This story is by Elizabeth Nettleton and was part of our 2022 Fall Writing Contest. You can find all the writing contest stories here.
Francine never had any friends. She had acquaintances, of course, and the occasional PTA member over for tea, but her husband Walter made sure she knew she was needed at home. Friends were a distraction from her commitments, he claimed. From her family.
The closest she had was me. They hired me as a live-in housekeeper when Francine first fell ill, since I’m distantly related to Walter and young enough to be cheap. You’d think she’d be glad for the company, but she mostly kept to herself.
And him, I suppose.
When she passed, Walter felt it deeply. He’d wander up and down the stairs with no particular destination in mind, running his hand along the banister and yelling at me when dust collected on his fingertips.
It was almost a relief when the day of the funeral arrived. Walter invited a few family members around after the service, and we dried our tears with memories and anecdotes.
“Maybe we’ll see you in January,” Walter’s son David said that evening as he shrugged on his coat. “Tessa’s already booked flights to see her family for Christmas. It’s their turn this year; you understand.”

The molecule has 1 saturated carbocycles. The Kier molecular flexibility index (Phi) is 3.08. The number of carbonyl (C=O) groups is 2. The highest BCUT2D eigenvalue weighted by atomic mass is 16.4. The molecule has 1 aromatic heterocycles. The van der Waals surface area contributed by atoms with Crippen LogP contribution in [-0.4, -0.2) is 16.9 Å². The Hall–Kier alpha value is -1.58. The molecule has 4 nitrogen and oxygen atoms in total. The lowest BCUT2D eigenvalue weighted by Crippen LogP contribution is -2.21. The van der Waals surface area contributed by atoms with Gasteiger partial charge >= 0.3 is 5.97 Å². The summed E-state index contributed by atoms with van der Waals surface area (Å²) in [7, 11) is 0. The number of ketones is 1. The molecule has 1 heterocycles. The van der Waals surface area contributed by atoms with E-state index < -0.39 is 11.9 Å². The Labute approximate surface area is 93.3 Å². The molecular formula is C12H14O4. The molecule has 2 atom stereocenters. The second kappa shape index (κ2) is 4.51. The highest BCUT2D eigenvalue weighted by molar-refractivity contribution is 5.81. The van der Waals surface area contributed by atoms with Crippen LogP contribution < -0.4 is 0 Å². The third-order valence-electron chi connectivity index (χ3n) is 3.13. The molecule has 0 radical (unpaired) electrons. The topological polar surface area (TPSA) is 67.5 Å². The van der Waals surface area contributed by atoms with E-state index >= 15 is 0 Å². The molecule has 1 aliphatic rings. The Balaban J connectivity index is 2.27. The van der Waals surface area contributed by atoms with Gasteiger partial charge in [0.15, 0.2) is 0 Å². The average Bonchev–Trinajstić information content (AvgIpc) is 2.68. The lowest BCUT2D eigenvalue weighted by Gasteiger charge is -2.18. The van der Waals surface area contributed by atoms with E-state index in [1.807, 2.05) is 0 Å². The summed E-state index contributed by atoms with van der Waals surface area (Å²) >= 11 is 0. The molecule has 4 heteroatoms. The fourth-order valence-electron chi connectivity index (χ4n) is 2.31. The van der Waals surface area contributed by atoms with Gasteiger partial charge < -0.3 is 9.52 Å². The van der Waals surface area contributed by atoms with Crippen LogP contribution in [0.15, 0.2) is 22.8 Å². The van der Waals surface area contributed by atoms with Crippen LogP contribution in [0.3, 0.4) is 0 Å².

“Yes,” Walter said, his jaw clenched. “Goodbye, son.”
David disappeared through the door, followed by the last stray cousin and perfumed-soaked aunt, and Walter excused himself for bed.
“Will you be retiring as well, Marie?” he asked, staring pointedly at the grandfather clock.
“No,” I said. “It’s only eight.”
He humphed in protest, but still withdrew, his socked feet padding up the stairs into his bedroom.
I chose one of Francine’s dog-eared poetry books from the shelf in the living room and settled into an armchair. Yet when I tried to lose myself in the beautiful prose about loneliness and deep despair, sometimes annotated by Francine herself, the ticking of the clock drove through my skull, so loudly and painfully I had to put the book down again.
Maybe I was more tired than I’d thought.
I walked upstairs, but the ticking followed.
Tick tock. Tick tock.
Click clack. Click clack.
I spun around, but only my shadow greeted me. It stretched long and taut across the wall, waiting for my next move.
Frowning, I continued toward my bedroom, doing my best to ignore the incessant ticking that trailed behind me.
Tick tock. Tick tock.
Click clack. Click clack.
Thump, thump. Thump, thump.
Those were definitely footsteps this time.
“Who’s there?” I called in my fiercest voice, but the only answer I received was hot breath across the back of my neck.
With a shriek, I retreated, tripping over my feet as I ran to my bedroom. I landed heavily in front of my door, which swung closed inches away from my hands.